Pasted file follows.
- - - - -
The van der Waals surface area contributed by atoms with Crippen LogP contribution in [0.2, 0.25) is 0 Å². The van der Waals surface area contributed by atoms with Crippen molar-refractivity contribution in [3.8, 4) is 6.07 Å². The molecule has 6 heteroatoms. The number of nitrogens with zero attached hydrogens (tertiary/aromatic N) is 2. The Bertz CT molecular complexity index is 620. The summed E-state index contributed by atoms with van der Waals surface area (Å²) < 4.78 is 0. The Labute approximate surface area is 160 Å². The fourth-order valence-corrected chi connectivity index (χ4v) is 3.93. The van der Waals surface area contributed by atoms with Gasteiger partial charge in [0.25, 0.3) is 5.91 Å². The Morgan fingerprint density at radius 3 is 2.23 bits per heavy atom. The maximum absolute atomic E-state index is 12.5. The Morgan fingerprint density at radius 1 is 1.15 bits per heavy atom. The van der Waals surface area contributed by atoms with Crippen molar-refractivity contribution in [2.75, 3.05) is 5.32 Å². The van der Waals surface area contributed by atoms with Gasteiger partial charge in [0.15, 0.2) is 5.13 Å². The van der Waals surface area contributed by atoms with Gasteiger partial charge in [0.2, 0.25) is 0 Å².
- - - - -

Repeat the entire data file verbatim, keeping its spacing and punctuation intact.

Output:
The van der Waals surface area contributed by atoms with Crippen LogP contribution in [0.2, 0.25) is 0 Å². The van der Waals surface area contributed by atoms with Crippen molar-refractivity contribution in [3.8, 4) is 6.07 Å². The molecule has 6 heteroatoms. The number of nitrogens with zero attached hydrogens (tertiary/aromatic N) is 2. The Bertz CT molecular complexity index is 620. The summed E-state index contributed by atoms with van der Waals surface area (Å²) < 4.78 is 0. The Labute approximate surface area is 160 Å². The fourth-order valence-corrected chi connectivity index (χ4v) is 3.93. The van der Waals surface area contributed by atoms with Gasteiger partial charge in [0.25, 0.3) is 5.91 Å². The Morgan fingerprint density at radius 3 is 2.23 bits per heavy atom. The maximum absolute atomic E-state index is 12.5. The Morgan fingerprint density at radius 1 is 1.15 bits per heavy atom. The van der Waals surface area contributed by atoms with Crippen molar-refractivity contribution in [2.75, 3.05) is 5.32 Å². The van der Waals surface area contributed by atoms with Gasteiger partial charge in [0.15, 0.2) is 5.13 Å². The van der Waals surface area contributed by atoms with Gasteiger partial charge in [0.2, 0.25) is 0 Å².